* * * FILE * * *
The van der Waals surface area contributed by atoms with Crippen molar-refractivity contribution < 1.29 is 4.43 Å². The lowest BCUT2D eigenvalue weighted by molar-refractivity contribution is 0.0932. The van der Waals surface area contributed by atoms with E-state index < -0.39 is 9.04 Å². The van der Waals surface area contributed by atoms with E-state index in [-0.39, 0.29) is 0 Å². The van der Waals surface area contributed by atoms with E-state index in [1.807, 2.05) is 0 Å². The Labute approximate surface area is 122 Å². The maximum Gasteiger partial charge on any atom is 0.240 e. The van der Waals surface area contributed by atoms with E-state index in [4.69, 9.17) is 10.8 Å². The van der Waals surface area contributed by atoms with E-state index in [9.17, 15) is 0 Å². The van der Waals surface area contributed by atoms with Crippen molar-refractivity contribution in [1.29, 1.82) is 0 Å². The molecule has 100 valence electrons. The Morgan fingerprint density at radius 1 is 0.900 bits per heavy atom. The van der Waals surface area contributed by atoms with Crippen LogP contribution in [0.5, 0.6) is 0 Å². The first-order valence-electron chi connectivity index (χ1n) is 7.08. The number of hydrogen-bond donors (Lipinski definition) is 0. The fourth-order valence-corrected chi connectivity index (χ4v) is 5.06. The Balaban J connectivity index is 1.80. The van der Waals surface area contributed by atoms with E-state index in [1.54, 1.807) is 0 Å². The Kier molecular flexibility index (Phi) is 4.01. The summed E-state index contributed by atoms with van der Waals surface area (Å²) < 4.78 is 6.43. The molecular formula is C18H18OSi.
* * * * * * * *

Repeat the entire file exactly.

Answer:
The van der Waals surface area contributed by atoms with Crippen molar-refractivity contribution < 1.29 is 4.43 Å². The lowest BCUT2D eigenvalue weighted by molar-refractivity contribution is 0.0932. The van der Waals surface area contributed by atoms with E-state index < -0.39 is 9.04 Å². The van der Waals surface area contributed by atoms with E-state index in [-0.39, 0.29) is 0 Å². The van der Waals surface area contributed by atoms with E-state index in [1.807, 2.05) is 0 Å². The Labute approximate surface area is 122 Å². The maximum Gasteiger partial charge on any atom is 0.240 e. The van der Waals surface area contributed by atoms with E-state index in [4.69, 9.17) is 10.8 Å². The van der Waals surface area contributed by atoms with E-state index in [9.17, 15) is 0 Å². The van der Waals surface area contributed by atoms with Crippen molar-refractivity contribution in [1.29, 1.82) is 0 Å². The molecule has 100 valence electrons. The Morgan fingerprint density at radius 1 is 0.900 bits per heavy atom. The van der Waals surface area contributed by atoms with Crippen LogP contribution in [0.5, 0.6) is 0 Å². The first-order valence-electron chi connectivity index (χ1n) is 7.08. The number of hydrogen-bond donors (Lipinski definition) is 0. The fourth-order valence-corrected chi connectivity index (χ4v) is 5.06. The Balaban J connectivity index is 1.80. The van der Waals surface area contributed by atoms with E-state index in [1.54, 1.807) is 0 Å². The Kier molecular flexibility index (Phi) is 4.01. The summed E-state index contributed by atoms with van der Waals surface area (Å²) < 4.78 is 6.43. The molecular formula is C18H18OSi.